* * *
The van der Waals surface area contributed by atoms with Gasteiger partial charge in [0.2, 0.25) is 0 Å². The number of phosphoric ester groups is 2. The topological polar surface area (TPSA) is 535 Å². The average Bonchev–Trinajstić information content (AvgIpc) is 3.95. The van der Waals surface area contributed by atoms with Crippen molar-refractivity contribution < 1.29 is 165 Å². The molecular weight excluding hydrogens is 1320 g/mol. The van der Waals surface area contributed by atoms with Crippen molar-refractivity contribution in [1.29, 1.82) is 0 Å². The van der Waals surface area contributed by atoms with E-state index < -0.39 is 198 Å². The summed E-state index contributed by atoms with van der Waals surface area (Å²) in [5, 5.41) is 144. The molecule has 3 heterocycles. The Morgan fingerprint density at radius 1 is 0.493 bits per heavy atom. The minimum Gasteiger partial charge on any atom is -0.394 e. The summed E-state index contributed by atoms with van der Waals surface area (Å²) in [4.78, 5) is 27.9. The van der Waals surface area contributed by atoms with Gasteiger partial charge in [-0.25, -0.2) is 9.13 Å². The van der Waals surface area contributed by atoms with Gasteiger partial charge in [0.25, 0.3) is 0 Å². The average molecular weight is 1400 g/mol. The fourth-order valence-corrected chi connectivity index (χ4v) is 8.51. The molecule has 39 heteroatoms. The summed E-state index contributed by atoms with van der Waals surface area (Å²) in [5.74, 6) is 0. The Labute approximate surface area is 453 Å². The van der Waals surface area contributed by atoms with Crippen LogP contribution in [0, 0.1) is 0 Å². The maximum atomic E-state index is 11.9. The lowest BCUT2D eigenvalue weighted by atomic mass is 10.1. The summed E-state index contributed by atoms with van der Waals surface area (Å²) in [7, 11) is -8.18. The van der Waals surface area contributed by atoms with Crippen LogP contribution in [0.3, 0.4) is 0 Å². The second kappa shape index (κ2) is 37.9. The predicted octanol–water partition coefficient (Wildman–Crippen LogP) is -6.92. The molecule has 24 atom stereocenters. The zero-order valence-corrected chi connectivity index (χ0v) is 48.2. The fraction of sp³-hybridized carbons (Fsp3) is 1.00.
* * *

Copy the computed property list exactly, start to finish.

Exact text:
The van der Waals surface area contributed by atoms with Gasteiger partial charge in [0.2, 0.25) is 0 Å². The number of phosphoric ester groups is 2. The topological polar surface area (TPSA) is 535 Å². The average Bonchev–Trinajstić information content (AvgIpc) is 3.95. The van der Waals surface area contributed by atoms with Crippen molar-refractivity contribution < 1.29 is 165 Å². The molecular weight excluding hydrogens is 1320 g/mol. The van der Waals surface area contributed by atoms with Crippen molar-refractivity contribution in [1.29, 1.82) is 0 Å². The van der Waals surface area contributed by atoms with E-state index < -0.39 is 198 Å². The summed E-state index contributed by atoms with van der Waals surface area (Å²) in [5, 5.41) is 144. The molecule has 3 heterocycles. The Morgan fingerprint density at radius 1 is 0.493 bits per heavy atom. The minimum Gasteiger partial charge on any atom is -0.394 e. The summed E-state index contributed by atoms with van der Waals surface area (Å²) in [4.78, 5) is 27.9. The van der Waals surface area contributed by atoms with Gasteiger partial charge in [-0.25, -0.2) is 9.13 Å². The van der Waals surface area contributed by atoms with Gasteiger partial charge in [0.25, 0.3) is 0 Å². The average molecular weight is 1400 g/mol. The fourth-order valence-corrected chi connectivity index (χ4v) is 8.51. The molecule has 39 heteroatoms. The summed E-state index contributed by atoms with van der Waals surface area (Å²) in [5.74, 6) is 0. The Labute approximate surface area is 453 Å². The van der Waals surface area contributed by atoms with Crippen LogP contribution in [0, 0.1) is 0 Å². The maximum atomic E-state index is 11.9. The lowest BCUT2D eigenvalue weighted by atomic mass is 10.1. The summed E-state index contributed by atoms with van der Waals surface area (Å²) in [7, 11) is -8.18. The van der Waals surface area contributed by atoms with Crippen LogP contribution in [0.3, 0.4) is 0 Å². The second kappa shape index (κ2) is 37.9. The predicted octanol–water partition coefficient (Wildman–Crippen LogP) is -6.92. The molecule has 24 atom stereocenters. The zero-order valence-corrected chi connectivity index (χ0v) is 48.2. The fraction of sp³-hybridized carbons (Fsp3) is 1.00.